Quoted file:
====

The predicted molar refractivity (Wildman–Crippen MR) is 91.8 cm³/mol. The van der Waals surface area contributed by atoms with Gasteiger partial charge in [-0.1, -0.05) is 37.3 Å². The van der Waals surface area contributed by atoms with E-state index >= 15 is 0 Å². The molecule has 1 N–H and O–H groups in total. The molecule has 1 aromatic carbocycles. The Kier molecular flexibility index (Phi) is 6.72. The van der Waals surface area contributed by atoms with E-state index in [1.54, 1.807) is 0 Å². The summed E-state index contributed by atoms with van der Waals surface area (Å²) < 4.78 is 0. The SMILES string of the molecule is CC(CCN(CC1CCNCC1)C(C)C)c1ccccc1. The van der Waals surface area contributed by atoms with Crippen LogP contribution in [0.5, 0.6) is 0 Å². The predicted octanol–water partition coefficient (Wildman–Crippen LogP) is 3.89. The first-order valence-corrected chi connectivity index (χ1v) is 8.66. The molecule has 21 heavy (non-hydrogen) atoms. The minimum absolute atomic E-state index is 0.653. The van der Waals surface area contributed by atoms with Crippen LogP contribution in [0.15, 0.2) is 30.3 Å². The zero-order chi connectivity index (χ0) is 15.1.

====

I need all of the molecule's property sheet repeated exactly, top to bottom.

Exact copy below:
The predicted molar refractivity (Wildman–Crippen MR) is 91.8 cm³/mol. The van der Waals surface area contributed by atoms with Gasteiger partial charge in [-0.1, -0.05) is 37.3 Å². The van der Waals surface area contributed by atoms with E-state index >= 15 is 0 Å². The molecule has 1 N–H and O–H groups in total. The molecule has 1 aromatic carbocycles. The Kier molecular flexibility index (Phi) is 6.72. The van der Waals surface area contributed by atoms with E-state index in [1.54, 1.807) is 0 Å². The summed E-state index contributed by atoms with van der Waals surface area (Å²) < 4.78 is 0. The SMILES string of the molecule is CC(CCN(CC1CCNCC1)C(C)C)c1ccccc1. The van der Waals surface area contributed by atoms with Crippen LogP contribution in [0.5, 0.6) is 0 Å². The predicted octanol–water partition coefficient (Wildman–Crippen LogP) is 3.89. The first-order valence-corrected chi connectivity index (χ1v) is 8.66. The molecule has 21 heavy (non-hydrogen) atoms. The minimum absolute atomic E-state index is 0.653. The van der Waals surface area contributed by atoms with Crippen LogP contribution in [0.15, 0.2) is 30.3 Å². The zero-order chi connectivity index (χ0) is 15.1.